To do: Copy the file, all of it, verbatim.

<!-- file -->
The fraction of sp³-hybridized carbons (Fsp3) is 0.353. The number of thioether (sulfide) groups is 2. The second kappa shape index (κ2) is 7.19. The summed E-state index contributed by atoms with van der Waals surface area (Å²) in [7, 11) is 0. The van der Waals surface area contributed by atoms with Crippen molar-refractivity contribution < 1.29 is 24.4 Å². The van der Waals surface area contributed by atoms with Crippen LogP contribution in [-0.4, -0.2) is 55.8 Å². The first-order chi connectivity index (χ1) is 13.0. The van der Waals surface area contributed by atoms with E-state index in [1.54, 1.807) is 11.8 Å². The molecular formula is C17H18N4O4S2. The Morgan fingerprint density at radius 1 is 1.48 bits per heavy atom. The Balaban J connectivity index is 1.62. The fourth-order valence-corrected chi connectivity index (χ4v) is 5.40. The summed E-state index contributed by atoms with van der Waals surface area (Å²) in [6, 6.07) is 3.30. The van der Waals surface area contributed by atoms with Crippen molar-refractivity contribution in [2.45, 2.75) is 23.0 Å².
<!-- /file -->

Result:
The fraction of sp³-hybridized carbons (Fsp3) is 0.353. The number of thioether (sulfide) groups is 2. The second kappa shape index (κ2) is 7.19. The summed E-state index contributed by atoms with van der Waals surface area (Å²) in [7, 11) is 0. The van der Waals surface area contributed by atoms with Crippen molar-refractivity contribution < 1.29 is 24.4 Å². The van der Waals surface area contributed by atoms with Crippen LogP contribution in [-0.4, -0.2) is 55.8 Å². The first-order chi connectivity index (χ1) is 13.0. The van der Waals surface area contributed by atoms with E-state index in [1.54, 1.807) is 11.8 Å². The molecular formula is C17H18N4O4S2. The Morgan fingerprint density at radius 1 is 1.48 bits per heavy atom. The Balaban J connectivity index is 1.62. The fourth-order valence-corrected chi connectivity index (χ4v) is 5.40. The summed E-state index contributed by atoms with van der Waals surface area (Å²) in [6, 6.07) is 3.30. The van der Waals surface area contributed by atoms with Crippen molar-refractivity contribution in [2.45, 2.75) is 23.0 Å².